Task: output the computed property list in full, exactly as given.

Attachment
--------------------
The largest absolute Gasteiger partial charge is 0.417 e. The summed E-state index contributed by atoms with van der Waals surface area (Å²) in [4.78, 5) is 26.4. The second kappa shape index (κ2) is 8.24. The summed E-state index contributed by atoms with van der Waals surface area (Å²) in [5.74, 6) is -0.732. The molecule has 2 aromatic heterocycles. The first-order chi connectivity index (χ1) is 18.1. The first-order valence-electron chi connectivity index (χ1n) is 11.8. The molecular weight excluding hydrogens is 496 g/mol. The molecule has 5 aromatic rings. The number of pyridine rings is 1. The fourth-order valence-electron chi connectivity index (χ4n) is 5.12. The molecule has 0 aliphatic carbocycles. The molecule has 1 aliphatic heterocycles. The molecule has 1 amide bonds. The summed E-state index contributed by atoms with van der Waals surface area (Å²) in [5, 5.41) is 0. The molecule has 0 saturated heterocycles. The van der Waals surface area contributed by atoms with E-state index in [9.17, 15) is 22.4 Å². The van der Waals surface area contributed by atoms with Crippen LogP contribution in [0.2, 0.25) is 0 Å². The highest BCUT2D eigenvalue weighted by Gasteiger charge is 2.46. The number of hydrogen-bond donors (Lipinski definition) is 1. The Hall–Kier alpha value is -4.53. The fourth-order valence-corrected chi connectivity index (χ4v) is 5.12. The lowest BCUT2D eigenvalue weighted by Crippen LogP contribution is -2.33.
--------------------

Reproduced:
The largest absolute Gasteiger partial charge is 0.417 e. The summed E-state index contributed by atoms with van der Waals surface area (Å²) in [4.78, 5) is 26.4. The second kappa shape index (κ2) is 8.24. The summed E-state index contributed by atoms with van der Waals surface area (Å²) in [5.74, 6) is -0.732. The molecule has 2 aromatic heterocycles. The first-order chi connectivity index (χ1) is 18.1. The first-order valence-electron chi connectivity index (χ1n) is 11.8. The molecular weight excluding hydrogens is 496 g/mol. The molecule has 5 aromatic rings. The number of pyridine rings is 1. The fourth-order valence-electron chi connectivity index (χ4n) is 5.12. The molecule has 0 aliphatic carbocycles. The molecule has 1 aliphatic heterocycles. The molecule has 1 amide bonds. The summed E-state index contributed by atoms with van der Waals surface area (Å²) in [5, 5.41) is 0. The molecule has 0 saturated heterocycles. The van der Waals surface area contributed by atoms with E-state index in [9.17, 15) is 22.4 Å². The van der Waals surface area contributed by atoms with Crippen LogP contribution in [0.2, 0.25) is 0 Å². The highest BCUT2D eigenvalue weighted by Gasteiger charge is 2.46. The number of hydrogen-bond donors (Lipinski definition) is 1. The Hall–Kier alpha value is -4.53. The fourth-order valence-corrected chi connectivity index (χ4v) is 5.12. The lowest BCUT2D eigenvalue weighted by Crippen LogP contribution is -2.33.